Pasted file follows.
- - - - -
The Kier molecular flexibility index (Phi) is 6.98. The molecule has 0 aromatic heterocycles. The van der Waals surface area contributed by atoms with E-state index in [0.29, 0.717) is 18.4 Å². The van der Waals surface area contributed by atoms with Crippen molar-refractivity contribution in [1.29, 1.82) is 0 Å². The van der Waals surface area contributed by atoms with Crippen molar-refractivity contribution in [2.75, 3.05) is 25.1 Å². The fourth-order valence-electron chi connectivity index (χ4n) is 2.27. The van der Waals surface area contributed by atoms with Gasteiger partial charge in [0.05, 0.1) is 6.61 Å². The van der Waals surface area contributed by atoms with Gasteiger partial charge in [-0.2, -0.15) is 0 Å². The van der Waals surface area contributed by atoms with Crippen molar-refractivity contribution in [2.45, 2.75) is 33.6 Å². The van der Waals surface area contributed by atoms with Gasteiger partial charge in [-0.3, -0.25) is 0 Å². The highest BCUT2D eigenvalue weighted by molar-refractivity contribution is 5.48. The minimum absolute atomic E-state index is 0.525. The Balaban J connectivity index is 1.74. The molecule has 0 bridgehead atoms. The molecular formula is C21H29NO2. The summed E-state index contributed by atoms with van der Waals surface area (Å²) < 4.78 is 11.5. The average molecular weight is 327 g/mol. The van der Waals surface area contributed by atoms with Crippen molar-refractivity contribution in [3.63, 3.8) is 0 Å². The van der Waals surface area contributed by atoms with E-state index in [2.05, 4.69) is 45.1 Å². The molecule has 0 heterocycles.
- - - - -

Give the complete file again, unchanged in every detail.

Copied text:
The Kier molecular flexibility index (Phi) is 6.98. The molecule has 0 aromatic heterocycles. The van der Waals surface area contributed by atoms with E-state index in [0.29, 0.717) is 18.4 Å². The van der Waals surface area contributed by atoms with Crippen molar-refractivity contribution in [1.29, 1.82) is 0 Å². The van der Waals surface area contributed by atoms with Crippen molar-refractivity contribution in [2.75, 3.05) is 25.1 Å². The fourth-order valence-electron chi connectivity index (χ4n) is 2.27. The van der Waals surface area contributed by atoms with Gasteiger partial charge in [0.05, 0.1) is 6.61 Å². The van der Waals surface area contributed by atoms with Gasteiger partial charge in [-0.2, -0.15) is 0 Å². The van der Waals surface area contributed by atoms with Crippen molar-refractivity contribution in [2.45, 2.75) is 33.6 Å². The van der Waals surface area contributed by atoms with Gasteiger partial charge in [-0.3, -0.25) is 0 Å². The highest BCUT2D eigenvalue weighted by molar-refractivity contribution is 5.48. The minimum absolute atomic E-state index is 0.525. The Balaban J connectivity index is 1.74. The molecule has 0 bridgehead atoms. The molecular formula is C21H29NO2. The summed E-state index contributed by atoms with van der Waals surface area (Å²) < 4.78 is 11.5. The average molecular weight is 327 g/mol. The van der Waals surface area contributed by atoms with Crippen molar-refractivity contribution in [3.63, 3.8) is 0 Å². The van der Waals surface area contributed by atoms with E-state index in [2.05, 4.69) is 45.1 Å². The molecule has 0 heterocycles.